Sometimes the very people we think will be there for us when a death occurs aren't, and the people we least expect, step up and provide us with what we need. This can lead to such feelings of disappointment in those we thought we could count on. But there could be legitimate reasons why someone wasn't there for us such as a family emergency, etc. Or perhaps they couldn't be there emotionally for whatever reason. Maybe they also had a recent death and had nothing left to give because they are grieving too. And honestly, sometimes attending a wake or funeral is not at the top of our list of priorities and may interfere with other preferred plans. Although it is disappointing and hurtful when this occurs, can anything good come out of these situations? I think it can- it makes us more aware of the importance of being there for someone if possible. We might make a more concerted effort to try and not forget someone in their time of need because we remember how we felt when it happened to us. We might also be more prone to include people in outings knowing they have had a loss and may not have the opportunity to go to certain things if they were alone. And lastly, we might re-evaluate relationships and decide if the relationship is still important to us or if we have hung on to it out of habit. As with anything, something good can arise out of what seemed so disappointing and awful at the time.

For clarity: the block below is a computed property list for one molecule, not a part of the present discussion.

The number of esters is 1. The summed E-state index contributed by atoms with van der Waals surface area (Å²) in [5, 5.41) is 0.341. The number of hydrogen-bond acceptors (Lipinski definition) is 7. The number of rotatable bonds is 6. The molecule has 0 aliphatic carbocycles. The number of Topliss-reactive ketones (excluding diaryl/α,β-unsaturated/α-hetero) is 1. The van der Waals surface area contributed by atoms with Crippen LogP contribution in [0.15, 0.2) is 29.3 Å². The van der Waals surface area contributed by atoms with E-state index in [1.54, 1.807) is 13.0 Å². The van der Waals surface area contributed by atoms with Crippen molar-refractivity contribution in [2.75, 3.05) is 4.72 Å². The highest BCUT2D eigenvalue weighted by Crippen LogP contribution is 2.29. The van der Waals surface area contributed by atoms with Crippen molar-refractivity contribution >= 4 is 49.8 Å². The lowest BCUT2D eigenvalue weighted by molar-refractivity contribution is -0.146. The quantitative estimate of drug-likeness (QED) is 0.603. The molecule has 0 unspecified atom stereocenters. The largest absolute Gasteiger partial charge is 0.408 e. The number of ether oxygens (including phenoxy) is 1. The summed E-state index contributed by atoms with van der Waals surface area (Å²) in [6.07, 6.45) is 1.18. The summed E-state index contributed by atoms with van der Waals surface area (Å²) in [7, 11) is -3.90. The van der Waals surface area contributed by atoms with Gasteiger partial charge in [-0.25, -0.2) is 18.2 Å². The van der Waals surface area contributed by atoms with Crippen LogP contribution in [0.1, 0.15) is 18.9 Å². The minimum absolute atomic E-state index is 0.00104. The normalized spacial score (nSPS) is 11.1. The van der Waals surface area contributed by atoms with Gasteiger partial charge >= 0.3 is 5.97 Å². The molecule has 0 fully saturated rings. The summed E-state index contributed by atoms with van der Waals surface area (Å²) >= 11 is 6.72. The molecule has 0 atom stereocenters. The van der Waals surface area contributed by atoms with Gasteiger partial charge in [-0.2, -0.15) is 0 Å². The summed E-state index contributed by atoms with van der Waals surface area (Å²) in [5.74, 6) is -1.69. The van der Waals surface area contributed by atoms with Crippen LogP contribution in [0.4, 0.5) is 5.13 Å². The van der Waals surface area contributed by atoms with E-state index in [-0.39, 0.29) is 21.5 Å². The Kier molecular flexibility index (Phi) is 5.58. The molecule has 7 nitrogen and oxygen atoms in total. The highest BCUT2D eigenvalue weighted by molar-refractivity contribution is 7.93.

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Re: channeling disappointment

Postby kincaid59 » Tue Nov 03, 2015 10:25 am

Sometimes letting go of our grief can be one of the hardest things to do. We live in a world of denial, thinking “if only…I wish…” We hang on to magical thinking of what could have been, what things should be like. When we are able to let go of things we have no control of, we are able to accept our new reality. We will always grieve our losses but hanging on to what cannot be only creates stress and chaos in our lives. Easier said than done. Ask yourself “what keeps me stuck in my grief?” What would your life look like if your grief was not so strong? What would you be doing? How would things be different? Who are you now? It’s important to move forward, making small gains while continuing to honor your grief.